In March 2003, Saturn’s rings were at maximum tilt toward Earth, a special event occurring every 15 years. With the rings fully tilted, astronomers get the best views of the planet’s Southern Hemisphere. They took advantage of the rings’ unique alignment by using Hubble to capture some stunning images.
This timelapse video of the vivid auroras in Jupiter’s atmosphere was
created using observations made with the NASA/ESA Hubble Space
Telescope. Hubble is particularly suited to observing and studying the
auroras on the biggest planet in the Solar System, as they are brightest
in the ultraviolet.
In the first and third images above, Hubble is seen undergoing testing at Goddard. The first photo is Hubble in the Vertical Assembly and Test Area and the second is Hubble undergoing final assembly at Lockheed Martin’s Sunnyvale, California plant.
For more on Hubble’s 25th anniversary, click here.
This portrait of Stephan’s Quintet, also known as the Hickson Compact Group 92, was taken by the ‘new’ Wide Field Camera 3 (WFC3) aboard the NASA/ESA Hubble Space Telescope. Stephan’s Quintet, as the name implies, is a group of five galaxies. The name, however, is a bit of a misnomer. Studies have shown that group member NGC 7320, at upper left, is actually a foreground galaxy that is about seven times closer to Earth than the rest of the group. Read the rest here at spacetelescope.org
Click on the images for a little more details.
Credit: The fantastic Hubble Space Telescope and the incredible army of folks who make it all possible.
Happy 25 years to the Hubble Space Telescope! The largest orbital telescope ever launched was deployed on April 25, 1990, during the mission of STS-31 Discovery. Launch occurred the day prior, on 24 April.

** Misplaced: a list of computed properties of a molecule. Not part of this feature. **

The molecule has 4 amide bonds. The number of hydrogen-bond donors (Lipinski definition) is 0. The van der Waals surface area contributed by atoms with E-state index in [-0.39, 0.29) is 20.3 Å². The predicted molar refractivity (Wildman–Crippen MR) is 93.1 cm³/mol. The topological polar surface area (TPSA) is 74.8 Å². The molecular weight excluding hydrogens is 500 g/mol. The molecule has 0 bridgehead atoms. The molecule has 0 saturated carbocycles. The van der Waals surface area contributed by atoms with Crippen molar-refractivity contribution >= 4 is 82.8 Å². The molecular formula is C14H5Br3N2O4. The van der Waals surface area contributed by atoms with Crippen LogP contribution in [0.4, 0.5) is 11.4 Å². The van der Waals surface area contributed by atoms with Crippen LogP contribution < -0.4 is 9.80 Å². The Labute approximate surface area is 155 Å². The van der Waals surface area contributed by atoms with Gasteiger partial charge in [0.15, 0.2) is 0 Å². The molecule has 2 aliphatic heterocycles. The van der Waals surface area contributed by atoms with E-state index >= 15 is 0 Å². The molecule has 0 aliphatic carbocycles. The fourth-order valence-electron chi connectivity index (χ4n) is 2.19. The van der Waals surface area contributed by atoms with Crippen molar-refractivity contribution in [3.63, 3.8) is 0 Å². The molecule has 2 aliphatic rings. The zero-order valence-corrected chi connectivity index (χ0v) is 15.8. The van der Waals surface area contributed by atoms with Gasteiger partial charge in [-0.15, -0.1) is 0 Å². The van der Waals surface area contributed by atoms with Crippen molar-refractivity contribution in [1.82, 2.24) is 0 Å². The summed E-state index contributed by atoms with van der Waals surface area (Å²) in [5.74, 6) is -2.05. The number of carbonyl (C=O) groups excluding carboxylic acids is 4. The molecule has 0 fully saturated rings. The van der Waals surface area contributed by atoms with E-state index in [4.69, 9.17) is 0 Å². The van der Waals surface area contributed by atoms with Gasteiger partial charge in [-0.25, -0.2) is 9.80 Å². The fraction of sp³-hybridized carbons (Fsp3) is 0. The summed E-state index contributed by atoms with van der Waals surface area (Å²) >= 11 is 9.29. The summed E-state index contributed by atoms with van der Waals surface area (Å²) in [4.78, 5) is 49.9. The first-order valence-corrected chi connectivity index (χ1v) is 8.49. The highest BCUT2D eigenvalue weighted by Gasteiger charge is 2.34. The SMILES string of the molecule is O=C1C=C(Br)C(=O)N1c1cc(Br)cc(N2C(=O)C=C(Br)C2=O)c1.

Although the telescope’s optics were flawed upon arrival into orbit, Servicing Mission 1 installed corrective lenses that allowed the telescope to return some of the most spectacular imagery ever returned from space.
The telescope is expected to be operational until at least the mid 2020′s.
Bubble Nebula by Hubble Heritage Via Flickr: For the 26th birthday of NASA’s Hubble Space Telescope, astronomers are highlighting a Hubble image of an enormous bubble being blown into space by a super-hot, massive star. The Hubble image of the Bubble Nebula, or NGC 7635, was chosen to mark the 26th anniversary of the launch of Hubble into Earth orbit by the STS-31 space shuttle crew on April 24, 1990.
The Bubble Nebula is 7 light-years across — about one-and-a-half times the distance from our sun to its nearest stellar neighbor, Alpha Centauri. The Bubble Nebula was discovered in 1787 by William Herschel, a prominent British astronomer. It is being formed by a prototypical Wolf-Rayet star, an extremely bright, massive, and short-lived star that has lost most of its outer hydrogen and is now fusing helium into heavier elements. The star is about 4 million years old, and in 10 million to 20 million years, it will likely detonate as a supernova.